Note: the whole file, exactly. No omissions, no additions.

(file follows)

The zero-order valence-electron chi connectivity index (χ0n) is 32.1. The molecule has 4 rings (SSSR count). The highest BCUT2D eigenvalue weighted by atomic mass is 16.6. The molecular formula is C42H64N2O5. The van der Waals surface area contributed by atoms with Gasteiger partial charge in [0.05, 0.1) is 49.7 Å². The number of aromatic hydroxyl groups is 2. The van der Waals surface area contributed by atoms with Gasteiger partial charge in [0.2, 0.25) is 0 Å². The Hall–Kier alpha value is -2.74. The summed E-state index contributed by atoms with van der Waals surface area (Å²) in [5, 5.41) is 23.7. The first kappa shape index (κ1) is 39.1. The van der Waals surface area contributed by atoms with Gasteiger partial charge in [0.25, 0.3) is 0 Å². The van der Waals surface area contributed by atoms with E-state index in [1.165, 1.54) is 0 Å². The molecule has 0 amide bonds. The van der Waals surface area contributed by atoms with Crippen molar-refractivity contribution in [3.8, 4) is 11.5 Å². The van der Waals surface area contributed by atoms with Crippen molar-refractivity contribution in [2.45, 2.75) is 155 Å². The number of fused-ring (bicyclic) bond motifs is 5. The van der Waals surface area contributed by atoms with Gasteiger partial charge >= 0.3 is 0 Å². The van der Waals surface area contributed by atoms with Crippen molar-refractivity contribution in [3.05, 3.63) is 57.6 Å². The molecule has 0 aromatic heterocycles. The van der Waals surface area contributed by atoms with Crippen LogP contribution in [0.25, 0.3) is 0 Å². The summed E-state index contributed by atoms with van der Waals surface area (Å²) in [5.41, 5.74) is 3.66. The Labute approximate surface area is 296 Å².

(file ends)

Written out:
The zero-order valence-electron chi connectivity index (χ0n) is 32.1. The molecule has 4 rings (SSSR count). The highest BCUT2D eigenvalue weighted by atomic mass is 16.6. The molecular formula is C42H64N2O5. The van der Waals surface area contributed by atoms with Gasteiger partial charge in [0.05, 0.1) is 49.7 Å². The number of aromatic hydroxyl groups is 2. The van der Waals surface area contributed by atoms with Gasteiger partial charge in [0.2, 0.25) is 0 Å². The Hall–Kier alpha value is -2.74. The summed E-state index contributed by atoms with van der Waals surface area (Å²) in [5, 5.41) is 23.7. The first kappa shape index (κ1) is 39.1. The van der Waals surface area contributed by atoms with Gasteiger partial charge in [0.25, 0.3) is 0 Å². The van der Waals surface area contributed by atoms with E-state index in [1.165, 1.54) is 0 Å². The molecule has 0 amide bonds. The van der Waals surface area contributed by atoms with Crippen molar-refractivity contribution in [3.8, 4) is 11.5 Å². The van der Waals surface area contributed by atoms with Crippen molar-refractivity contribution in [2.45, 2.75) is 155 Å². The number of fused-ring (bicyclic) bond motifs is 5. The van der Waals surface area contributed by atoms with Gasteiger partial charge >= 0.3 is 0 Å². The van der Waals surface area contributed by atoms with Crippen molar-refractivity contribution in [3.05, 3.63) is 57.6 Å². The molecule has 0 aromatic heterocycles. The van der Waals surface area contributed by atoms with Crippen LogP contribution in [0.25, 0.3) is 0 Å². The summed E-state index contributed by atoms with van der Waals surface area (Å²) in [5.41, 5.74) is 3.66. The Labute approximate surface area is 296 Å².